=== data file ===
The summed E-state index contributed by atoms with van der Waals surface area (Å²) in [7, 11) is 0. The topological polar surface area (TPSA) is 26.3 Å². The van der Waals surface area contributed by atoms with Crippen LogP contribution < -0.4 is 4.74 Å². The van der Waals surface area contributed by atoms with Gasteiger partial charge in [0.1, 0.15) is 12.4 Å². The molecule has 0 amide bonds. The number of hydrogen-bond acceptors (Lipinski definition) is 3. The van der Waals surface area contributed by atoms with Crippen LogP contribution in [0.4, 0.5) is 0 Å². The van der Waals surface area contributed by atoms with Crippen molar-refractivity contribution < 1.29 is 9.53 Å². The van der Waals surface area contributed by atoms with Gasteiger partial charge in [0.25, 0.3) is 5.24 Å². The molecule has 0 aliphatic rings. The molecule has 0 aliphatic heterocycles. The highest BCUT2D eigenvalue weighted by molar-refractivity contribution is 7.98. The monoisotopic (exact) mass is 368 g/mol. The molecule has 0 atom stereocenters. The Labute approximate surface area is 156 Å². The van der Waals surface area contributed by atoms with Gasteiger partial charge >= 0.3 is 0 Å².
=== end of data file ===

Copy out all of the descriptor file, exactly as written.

The summed E-state index contributed by atoms with van der Waals surface area (Å²) in [7, 11) is 0. The topological polar surface area (TPSA) is 26.3 Å². The van der Waals surface area contributed by atoms with Crippen LogP contribution < -0.4 is 4.74 Å². The van der Waals surface area contributed by atoms with Gasteiger partial charge in [0.1, 0.15) is 12.4 Å². The molecule has 0 amide bonds. The number of hydrogen-bond acceptors (Lipinski definition) is 3. The van der Waals surface area contributed by atoms with Crippen LogP contribution in [0.4, 0.5) is 0 Å². The van der Waals surface area contributed by atoms with Crippen molar-refractivity contribution < 1.29 is 9.53 Å². The van der Waals surface area contributed by atoms with Gasteiger partial charge in [0.25, 0.3) is 5.24 Å². The molecule has 0 aliphatic rings. The molecule has 0 aliphatic heterocycles. The highest BCUT2D eigenvalue weighted by molar-refractivity contribution is 7.98. The monoisotopic (exact) mass is 368 g/mol. The molecule has 0 atom stereocenters. The Labute approximate surface area is 156 Å². The van der Waals surface area contributed by atoms with Gasteiger partial charge >= 0.3 is 0 Å².